because the gait of a horse very largely affects how comfortable the beast
is to ride. If you're going to cover hundreds of miles on the back of the
animal, you want a smooth ride at a relaxed speed. Thus amblers, pacers,
prancers, trotters and many other types of horse were bred to give a
variety of options to the seasoned traveler.
'This reve sat upon a ful good stot,
That was al pomely grey, and highte Scot.'
As for the Wife of Bath,
'Upon an amblere esily she sat,
Ywimpled wel, and on hir heed an hat
As brood as is a bokeler or a targe '
It is very likely that riding horses also benefited from Arab crossbreeds.
Chaucer mentions that the Wife of Bath traveled three times to Jerusalem on
pilgrimage. She, along with her contemporaries, would have arrived on
European horses and may have left on Arabs.
The acre is as much as a horse team and ploughman can plough in a day. This
basic measure of mediaeval agriculture was created around the horse. In
addition, the concept of common ground was invented to provide an area that
could be shared by all livestock, horses included. Agriculture in Classical
times was based around the raw muscle power of millions of slaves. While
serfs of the Middle Ages were little more than slaves, they could at least
transfer some of the backbreaking labour onto the horse's back.
Why the horse in agriculture? Since prehistoric times, oxen were
overwhelmingly used as agricultural power when animals were needed. They
are cheaper to feed and provide more edible meat than does the horse. The
reason why horses were adapted to agriculture is another typically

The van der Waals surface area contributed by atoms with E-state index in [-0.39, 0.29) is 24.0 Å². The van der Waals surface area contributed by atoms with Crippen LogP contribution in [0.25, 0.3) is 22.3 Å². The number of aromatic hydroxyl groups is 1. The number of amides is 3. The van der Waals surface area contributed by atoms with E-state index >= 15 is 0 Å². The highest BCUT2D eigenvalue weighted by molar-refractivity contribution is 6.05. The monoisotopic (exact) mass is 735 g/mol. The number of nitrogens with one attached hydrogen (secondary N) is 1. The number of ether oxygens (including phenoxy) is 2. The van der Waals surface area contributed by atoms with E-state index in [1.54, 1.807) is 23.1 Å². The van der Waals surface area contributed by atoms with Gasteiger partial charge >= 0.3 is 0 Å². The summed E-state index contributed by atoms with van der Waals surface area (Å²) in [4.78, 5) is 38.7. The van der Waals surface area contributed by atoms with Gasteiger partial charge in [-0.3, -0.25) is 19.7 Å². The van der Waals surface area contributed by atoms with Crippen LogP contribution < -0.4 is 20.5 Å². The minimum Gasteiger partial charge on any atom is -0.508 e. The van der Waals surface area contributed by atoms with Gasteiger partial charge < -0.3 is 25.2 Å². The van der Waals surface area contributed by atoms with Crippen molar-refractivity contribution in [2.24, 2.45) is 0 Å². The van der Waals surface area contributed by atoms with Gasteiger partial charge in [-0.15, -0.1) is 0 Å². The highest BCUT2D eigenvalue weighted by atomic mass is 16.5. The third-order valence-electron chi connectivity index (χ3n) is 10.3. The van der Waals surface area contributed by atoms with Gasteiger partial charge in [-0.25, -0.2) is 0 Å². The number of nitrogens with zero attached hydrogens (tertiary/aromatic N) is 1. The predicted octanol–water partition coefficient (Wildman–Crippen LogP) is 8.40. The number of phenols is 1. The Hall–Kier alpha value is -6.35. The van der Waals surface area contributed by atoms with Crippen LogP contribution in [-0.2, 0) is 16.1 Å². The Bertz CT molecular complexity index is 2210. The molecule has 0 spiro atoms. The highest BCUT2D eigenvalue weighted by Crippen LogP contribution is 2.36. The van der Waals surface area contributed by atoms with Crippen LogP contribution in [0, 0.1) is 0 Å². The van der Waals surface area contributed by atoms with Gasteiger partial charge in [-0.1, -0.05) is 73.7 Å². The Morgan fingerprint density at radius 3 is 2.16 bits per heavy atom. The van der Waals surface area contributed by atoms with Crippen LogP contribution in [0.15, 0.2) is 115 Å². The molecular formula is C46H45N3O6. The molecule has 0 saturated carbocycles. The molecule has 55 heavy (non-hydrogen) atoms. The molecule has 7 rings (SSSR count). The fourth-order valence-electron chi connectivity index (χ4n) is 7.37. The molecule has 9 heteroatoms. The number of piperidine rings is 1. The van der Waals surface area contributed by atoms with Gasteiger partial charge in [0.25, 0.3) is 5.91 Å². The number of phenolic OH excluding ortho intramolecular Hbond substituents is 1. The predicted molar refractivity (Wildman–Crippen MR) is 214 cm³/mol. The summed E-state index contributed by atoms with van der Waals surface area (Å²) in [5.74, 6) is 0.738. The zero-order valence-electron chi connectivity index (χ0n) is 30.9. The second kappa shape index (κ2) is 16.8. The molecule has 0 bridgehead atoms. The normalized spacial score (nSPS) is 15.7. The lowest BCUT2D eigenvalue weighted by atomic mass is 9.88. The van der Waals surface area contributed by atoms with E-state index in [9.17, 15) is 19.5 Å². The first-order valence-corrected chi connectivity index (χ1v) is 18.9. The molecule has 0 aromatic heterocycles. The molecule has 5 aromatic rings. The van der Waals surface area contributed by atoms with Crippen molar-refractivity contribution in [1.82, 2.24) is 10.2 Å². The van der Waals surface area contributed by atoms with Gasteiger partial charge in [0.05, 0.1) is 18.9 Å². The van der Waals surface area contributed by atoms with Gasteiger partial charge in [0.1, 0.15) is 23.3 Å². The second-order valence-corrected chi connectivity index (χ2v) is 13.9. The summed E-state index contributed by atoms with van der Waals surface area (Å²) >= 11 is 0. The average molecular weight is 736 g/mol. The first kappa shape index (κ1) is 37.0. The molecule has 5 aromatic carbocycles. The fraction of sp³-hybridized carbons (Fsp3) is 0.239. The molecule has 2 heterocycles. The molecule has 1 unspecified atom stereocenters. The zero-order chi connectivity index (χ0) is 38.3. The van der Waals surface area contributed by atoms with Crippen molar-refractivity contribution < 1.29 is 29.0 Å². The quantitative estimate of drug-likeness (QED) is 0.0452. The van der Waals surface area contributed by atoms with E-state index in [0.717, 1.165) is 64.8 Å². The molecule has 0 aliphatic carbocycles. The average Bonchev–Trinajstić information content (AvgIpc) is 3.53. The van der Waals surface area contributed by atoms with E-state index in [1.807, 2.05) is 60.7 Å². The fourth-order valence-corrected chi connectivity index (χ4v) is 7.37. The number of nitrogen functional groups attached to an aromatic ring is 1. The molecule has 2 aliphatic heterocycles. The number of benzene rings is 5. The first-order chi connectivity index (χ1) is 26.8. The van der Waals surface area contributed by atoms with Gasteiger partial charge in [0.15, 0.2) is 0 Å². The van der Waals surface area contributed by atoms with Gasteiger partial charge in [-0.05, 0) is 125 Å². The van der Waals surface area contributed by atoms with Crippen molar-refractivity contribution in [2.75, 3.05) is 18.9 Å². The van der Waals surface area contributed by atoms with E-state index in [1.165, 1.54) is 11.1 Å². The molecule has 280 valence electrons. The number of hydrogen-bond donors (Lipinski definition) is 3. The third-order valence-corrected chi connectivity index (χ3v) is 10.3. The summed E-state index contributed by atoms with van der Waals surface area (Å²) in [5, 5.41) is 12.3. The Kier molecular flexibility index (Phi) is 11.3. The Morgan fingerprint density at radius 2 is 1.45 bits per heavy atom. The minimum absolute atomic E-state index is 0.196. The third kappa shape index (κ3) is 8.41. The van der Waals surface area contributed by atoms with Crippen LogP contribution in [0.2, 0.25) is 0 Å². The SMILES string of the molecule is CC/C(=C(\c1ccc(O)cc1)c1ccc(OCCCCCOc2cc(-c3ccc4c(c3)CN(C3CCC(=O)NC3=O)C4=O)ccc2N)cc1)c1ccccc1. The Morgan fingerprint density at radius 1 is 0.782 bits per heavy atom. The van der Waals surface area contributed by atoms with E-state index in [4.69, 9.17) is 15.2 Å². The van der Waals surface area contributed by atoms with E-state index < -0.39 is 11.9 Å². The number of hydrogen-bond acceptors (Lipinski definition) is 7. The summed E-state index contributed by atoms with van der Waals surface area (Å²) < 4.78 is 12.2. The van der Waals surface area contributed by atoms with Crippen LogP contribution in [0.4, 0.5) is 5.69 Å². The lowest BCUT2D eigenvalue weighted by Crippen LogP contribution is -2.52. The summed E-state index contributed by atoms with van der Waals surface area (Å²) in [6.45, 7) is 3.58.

mediaeval phenomenon - the Vikings.
The raiders had the habit of taking good parts of the summer off to go
pillaging, plundering and (paradoxically) trading. But, being farmers as
well as killers, they needed to get their crops in like anyone else. To
compensate for reduced available time they relied increasingly on the speed
of the horse, as opposed to the cheapness of the ox.
Their victims appreciated this strategy also. Using horses meant they could
spend less time out in the fields, far from home where they were
vulnerable. Thus the development of the Great Horse is found chiefly on the
coast of Northern Europe and in Scandinavia.
This has been a sadly Eurocentric article about mediaeval horses. Although
there is much more to say about horses in the Middle Ages, there is also a
huge amount to say about the contribution of the North African Barb to
Middle Ages culture. This is a genuinely African horse, found throughout
North and West Africa since the Middle Ages. More must be said! Await a
discourse on the fascinating Barb - soon!
Edwards, HE. The encyclopaedia of the horse. Dorling Kindersley 1994.
Edwards, HE. Horses: their role in the history of man. Collins Willow 1987.
Hope, CEG & Jackson, GN. The encyclopaedia of the horse. Rainbird Reference
Chaucer, G (ed. Kermode, F & Hollander, J). The Canterbury tales (The
Oxford anthology of English literature). Oxford University Press 1973.
* alias Mal Morrow. Resistance is futile, you will be blazoned, or at least
given a holding name if you haven't come up with a persona!
Copyright 1999 by Malachy Morrow, 78D Meerendal, Janssen's Avenue, Tableview 7441, South Africa. <mal.morrow at intec.co.za>. Permission is granted for republication in SCA-related publications, provided the author is credited and receives a copy. If the publication appears in electronic form as well as printed form, by preference send me the electronic form.
If this article is reprinted in a publication, I would appreciate a notice in
the publication that you found this article in the Florilegium. I would also
appreciate an email to myself, so that I can track which articles are being
reprinted. Thanks. -Stefan.